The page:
Once the injury is identified, intervention and treatment become paramount. A very general rule is thumb is that the majority of improvements or recovery will occur in the first six months following injury, and that after one full year, remaining effects are more likely to become permanent. In many cases, the extent and severity of injury are determining factors in the level of drastic measures a patient may be willing to take. Someone with ‘nothing to lose’ may be more open to trying experimental treatments, while a person who retains a considerable level of function may focus on maintaining or improving his ability.
Last month, JAMA Neurology published a study of a man from British Columbia, Canada who sustained a spinal cord injury six years ago in a diving accident. Aside from the injury itself, the gentleman was left with side effects of dizziness, drastic fluctuations in blood pressure, and impaired bladder and bowel function. After going through rounds of ‘traditional’ therapy, the patient—identified as Isaac Darrel— made the decision to have electrodes surgically implanted over his spinal cord—an experimental treatment known as epidural stimulation—in hopes of relieving some side effects.
“Mobility issues or paralysis are the most visible consequences of a spinal cord injury but as a clinician, I know that many of my patients suffer from other invisible consequences,” said Dr. Andrei Krassioukov, principal investigator of the study. Dr. Krassioukov worked with Darrel over several years before the release of his study.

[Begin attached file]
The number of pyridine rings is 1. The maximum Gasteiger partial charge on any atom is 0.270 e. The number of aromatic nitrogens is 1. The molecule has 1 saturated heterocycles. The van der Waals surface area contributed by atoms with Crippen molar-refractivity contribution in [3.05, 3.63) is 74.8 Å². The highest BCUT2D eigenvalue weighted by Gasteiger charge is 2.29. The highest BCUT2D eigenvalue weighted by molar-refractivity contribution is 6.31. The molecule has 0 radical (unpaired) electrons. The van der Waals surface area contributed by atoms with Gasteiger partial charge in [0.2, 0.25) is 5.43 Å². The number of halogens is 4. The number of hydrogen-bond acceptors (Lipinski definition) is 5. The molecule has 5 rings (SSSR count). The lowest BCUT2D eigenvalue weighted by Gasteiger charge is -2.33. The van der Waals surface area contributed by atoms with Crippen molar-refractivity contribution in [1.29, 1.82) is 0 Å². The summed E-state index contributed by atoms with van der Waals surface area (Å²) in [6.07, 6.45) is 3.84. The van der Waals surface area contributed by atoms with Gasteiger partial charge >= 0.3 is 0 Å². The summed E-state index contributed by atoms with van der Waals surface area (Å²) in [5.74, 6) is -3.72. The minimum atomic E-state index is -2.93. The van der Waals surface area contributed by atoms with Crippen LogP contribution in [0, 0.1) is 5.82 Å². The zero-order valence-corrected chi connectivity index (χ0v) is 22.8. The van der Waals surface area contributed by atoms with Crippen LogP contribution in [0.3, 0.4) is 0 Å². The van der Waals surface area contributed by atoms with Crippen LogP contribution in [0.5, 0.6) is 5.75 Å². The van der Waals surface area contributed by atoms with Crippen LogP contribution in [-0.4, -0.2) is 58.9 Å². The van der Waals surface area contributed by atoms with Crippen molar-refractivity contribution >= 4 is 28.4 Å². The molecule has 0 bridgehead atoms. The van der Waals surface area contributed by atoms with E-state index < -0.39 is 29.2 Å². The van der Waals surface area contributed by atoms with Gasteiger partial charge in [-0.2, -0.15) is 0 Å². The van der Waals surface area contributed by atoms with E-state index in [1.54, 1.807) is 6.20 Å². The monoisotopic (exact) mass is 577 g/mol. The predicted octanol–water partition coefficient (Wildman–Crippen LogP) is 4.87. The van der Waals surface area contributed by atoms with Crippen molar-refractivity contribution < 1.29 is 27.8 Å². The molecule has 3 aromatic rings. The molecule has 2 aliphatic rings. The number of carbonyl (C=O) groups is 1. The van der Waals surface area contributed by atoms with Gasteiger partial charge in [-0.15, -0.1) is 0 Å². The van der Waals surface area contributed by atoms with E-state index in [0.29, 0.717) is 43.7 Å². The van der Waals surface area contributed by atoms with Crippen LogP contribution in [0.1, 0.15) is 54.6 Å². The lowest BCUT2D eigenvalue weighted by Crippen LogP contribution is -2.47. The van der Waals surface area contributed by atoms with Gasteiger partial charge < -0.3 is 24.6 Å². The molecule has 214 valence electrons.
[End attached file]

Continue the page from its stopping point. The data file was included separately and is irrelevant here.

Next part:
Once the electrodes are implanted, nerve cells are stimulated via electrical current. The treatment has been studied and documented in the treatment of chronic lower back pain, but the idea of using it to treat people with spinal cord injuries is a relatively new one.
Using a remote control, the patient utilized the electrical stimulation method for about 45 minutes daily. Different routines were programmed into the device to mimic the signals his brain would otherwise send to the spinal cord. Initially, the intent was to improve various motor functions, but Darrel reported such improvements as an ability to control his blood pressure to an extent that he would no longer experience drastic changes when going from his bed to his wheelchair.
The idea of managing expectations is highlighted by the following improvement—Darrel can now tolerate up to eight consecutive hours of sitting in his wheelchair, a huge increase over the two hours he reported prior to the implant.
Dr. Krassioukov intends to embark upon a larger, more comprehensive study on the effects of epidural stimulation with U.S. colleagues. The “good news/bad news” scenario comes into a play again—there is hope, but it’s very difficult to pin down the degree of improvement to be expected.
“We see very interesting and exciting results,” he admitted, “but as a clinician-scientist, I need more robust data before I would recommend this procedure.”
SOURCES: National Spinal Cord Injury Statistical Center.
University of British Columbia. (2018, February 19). Electrical implant reduces ‘invisible’ symptoms of man’s spinal cord injury. ScienceDaily. Retrieved March 19, 2018 from www.sciencedaily.com/releases/2018/02/180219115250.htm